Archive for July, 2011

Memphis City Council chairman Myron Lowery interrupts Mayor A C Wharton during a news conference Wednesday to say, “I’m not going to let the mayor take the blame for this,” regarding the funding dispute with city schools that may delay the new term.

The city of Memphis sent Memphis City Schools $3 million Wednesday as part of the $8 million it owes the school district from the school year that just ended.

A day earlier, MCS board members voted to delay indefinitely the start of the next school year until it gets $55 million from the city on the upcoming year’s school bill. The funding is less than 10 percent of the school district’s overall budget.

The school board’s decision to delay the opening shocked city leaders, who say the city traditionally pays the money it owes to schools after Sept.

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Tags: Say, Say Were

The Coalition’s flagship academies programme suffered an embarrassing blow today when it emerged some schools face having thousands of pounds “clawed back”. Michael Gove said the accountancy error was down to “mistakes” by local authorities. 

10:43AM BST 16 Jun 2011

An accountancy error has been blamed for overpayments that saw academies receive hundreds of thousands of pounds they were not entitled to.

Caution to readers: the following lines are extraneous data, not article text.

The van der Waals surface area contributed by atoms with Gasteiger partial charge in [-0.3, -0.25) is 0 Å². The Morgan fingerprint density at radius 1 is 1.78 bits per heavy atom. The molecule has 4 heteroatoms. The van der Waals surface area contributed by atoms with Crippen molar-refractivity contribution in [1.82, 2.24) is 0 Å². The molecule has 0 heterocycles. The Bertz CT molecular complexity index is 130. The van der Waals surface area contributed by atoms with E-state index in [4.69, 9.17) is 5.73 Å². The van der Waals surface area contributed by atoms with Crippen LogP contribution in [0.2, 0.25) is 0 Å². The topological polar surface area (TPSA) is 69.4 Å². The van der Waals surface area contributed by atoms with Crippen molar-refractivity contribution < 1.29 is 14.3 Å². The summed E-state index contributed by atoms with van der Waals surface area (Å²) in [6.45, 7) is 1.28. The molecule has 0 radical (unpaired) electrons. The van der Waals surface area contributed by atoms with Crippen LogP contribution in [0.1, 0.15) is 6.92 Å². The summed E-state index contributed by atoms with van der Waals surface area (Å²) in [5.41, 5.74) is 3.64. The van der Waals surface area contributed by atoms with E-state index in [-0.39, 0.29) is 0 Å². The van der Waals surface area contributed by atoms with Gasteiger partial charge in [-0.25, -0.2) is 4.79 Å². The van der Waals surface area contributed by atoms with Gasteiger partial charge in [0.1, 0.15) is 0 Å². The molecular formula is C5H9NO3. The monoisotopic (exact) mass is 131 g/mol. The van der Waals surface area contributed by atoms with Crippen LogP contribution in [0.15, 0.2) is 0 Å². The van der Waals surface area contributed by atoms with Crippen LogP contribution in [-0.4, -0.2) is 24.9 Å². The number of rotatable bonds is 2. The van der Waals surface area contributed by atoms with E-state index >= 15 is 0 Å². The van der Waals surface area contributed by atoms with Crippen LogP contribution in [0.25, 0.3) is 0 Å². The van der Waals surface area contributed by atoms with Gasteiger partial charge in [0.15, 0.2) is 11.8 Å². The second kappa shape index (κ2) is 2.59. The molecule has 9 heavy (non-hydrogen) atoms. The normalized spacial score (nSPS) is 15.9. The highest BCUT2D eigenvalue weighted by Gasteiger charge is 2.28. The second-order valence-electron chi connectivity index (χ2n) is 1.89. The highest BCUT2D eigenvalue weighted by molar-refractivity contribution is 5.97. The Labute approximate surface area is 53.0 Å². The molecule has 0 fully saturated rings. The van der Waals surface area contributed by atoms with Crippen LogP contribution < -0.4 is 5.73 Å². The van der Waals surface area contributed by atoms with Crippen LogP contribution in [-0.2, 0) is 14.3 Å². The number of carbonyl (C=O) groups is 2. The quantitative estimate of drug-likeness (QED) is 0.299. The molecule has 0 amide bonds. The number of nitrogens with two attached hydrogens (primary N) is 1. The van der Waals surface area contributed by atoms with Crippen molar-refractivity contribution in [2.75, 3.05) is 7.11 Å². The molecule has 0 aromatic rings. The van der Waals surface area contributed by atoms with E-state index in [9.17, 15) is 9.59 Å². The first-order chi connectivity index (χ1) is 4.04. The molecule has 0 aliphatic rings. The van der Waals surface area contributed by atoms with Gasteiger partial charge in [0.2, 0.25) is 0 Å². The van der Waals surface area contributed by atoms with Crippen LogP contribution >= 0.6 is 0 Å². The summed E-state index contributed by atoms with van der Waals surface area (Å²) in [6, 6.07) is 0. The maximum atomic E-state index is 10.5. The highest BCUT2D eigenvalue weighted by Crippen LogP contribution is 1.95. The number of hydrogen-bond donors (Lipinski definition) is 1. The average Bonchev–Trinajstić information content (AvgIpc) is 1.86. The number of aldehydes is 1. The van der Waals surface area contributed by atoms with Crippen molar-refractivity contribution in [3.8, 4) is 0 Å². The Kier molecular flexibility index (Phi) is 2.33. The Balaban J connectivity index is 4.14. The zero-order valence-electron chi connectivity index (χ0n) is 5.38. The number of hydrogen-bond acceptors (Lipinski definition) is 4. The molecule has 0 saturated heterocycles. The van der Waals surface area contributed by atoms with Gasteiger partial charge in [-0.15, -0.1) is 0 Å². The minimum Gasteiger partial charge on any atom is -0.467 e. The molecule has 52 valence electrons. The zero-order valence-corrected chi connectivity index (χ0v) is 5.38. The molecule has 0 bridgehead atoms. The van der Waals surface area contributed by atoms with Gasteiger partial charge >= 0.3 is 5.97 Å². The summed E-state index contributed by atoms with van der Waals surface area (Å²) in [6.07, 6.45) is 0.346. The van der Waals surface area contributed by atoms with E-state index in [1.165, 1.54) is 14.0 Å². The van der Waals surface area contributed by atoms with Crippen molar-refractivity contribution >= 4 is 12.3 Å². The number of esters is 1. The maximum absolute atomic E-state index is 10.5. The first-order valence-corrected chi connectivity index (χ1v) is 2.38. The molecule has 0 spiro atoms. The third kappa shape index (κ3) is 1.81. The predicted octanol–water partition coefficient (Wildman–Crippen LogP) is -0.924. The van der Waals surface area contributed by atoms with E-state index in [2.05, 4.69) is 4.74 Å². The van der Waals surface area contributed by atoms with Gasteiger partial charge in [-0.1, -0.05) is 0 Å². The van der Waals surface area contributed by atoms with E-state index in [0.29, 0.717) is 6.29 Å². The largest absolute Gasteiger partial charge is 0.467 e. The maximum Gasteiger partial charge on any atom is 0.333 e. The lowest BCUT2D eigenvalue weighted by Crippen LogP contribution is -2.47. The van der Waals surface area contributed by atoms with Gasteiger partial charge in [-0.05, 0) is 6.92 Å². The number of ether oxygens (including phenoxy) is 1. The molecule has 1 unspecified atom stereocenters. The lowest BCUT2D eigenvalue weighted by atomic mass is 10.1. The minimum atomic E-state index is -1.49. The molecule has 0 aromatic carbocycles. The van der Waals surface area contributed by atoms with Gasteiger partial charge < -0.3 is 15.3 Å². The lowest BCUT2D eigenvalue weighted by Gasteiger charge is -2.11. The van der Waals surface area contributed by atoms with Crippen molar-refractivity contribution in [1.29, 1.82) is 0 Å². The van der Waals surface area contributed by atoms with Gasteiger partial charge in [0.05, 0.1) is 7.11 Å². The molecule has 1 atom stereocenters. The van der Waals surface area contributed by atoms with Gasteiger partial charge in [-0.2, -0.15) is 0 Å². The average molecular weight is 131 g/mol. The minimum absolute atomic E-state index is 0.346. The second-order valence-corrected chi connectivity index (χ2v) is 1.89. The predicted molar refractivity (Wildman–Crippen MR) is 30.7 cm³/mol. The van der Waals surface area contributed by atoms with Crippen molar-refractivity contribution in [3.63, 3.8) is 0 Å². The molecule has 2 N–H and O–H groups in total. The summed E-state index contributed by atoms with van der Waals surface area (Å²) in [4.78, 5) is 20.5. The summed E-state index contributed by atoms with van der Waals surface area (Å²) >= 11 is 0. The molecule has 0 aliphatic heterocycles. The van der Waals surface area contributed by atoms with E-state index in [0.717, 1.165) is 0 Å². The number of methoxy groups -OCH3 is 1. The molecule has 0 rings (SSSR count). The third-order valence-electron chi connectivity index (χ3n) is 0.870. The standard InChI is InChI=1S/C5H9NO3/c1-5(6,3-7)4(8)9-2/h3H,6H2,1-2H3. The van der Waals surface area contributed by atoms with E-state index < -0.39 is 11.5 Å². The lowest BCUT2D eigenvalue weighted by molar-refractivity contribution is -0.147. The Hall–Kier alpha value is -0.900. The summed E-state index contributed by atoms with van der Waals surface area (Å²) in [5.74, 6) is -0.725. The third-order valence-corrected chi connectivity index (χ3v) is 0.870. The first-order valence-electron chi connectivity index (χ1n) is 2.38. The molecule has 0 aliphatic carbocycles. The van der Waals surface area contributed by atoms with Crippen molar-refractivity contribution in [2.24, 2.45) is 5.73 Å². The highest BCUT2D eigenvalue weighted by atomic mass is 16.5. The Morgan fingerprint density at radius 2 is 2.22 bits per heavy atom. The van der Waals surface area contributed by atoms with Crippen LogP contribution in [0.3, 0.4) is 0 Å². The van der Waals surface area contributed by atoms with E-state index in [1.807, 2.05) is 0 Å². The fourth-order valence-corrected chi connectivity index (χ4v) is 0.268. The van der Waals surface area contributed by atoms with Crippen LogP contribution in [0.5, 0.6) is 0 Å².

The blunder is particularly pronounced in Hampshire where academies have been given an extra £300 per pupil – worth around £300,000 a year to the average secondary.

Michael Gove, the Education Secretary, admitted the error today but insisted it was down to “mistakes” by local authorities.

The d

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Tags: Face, Face Losing

The Memphis City Schools board will meet tonight to consider a funding deal with the city that, if approved, means schools should start on time.

Board president Martavius Jones confirmed Monday night that the particulars of the funding deal have been worked out, allowing the meeting to proceed.

The board will meet at 7:15 at the district office at 2597 Avery.

“As of Thursday … we didn’t have anything on paper,” Jones said. “Over the weekend and throughout the course of the day Monday, that’s what our general counsel (Dorsey Hopson) has worked on.”

After Mayor A C Wharton and Jones hashed out the proposal last week, the school board originally planned to meet Friday to consider the proposal.

They postponed that meeting, though, to give attorneys more time to look it over.

Last week, the MCS board voted to delay the start of the school year until the district receives millions of dollars owed by the city.

Though it’s not nearly the full amount city school leaders say the city owes the district, the deal would require the city to pay $15 million up front and another $48 million by Sept.

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Tags: City Schools Board, Deal, Funding Deal, Schools Board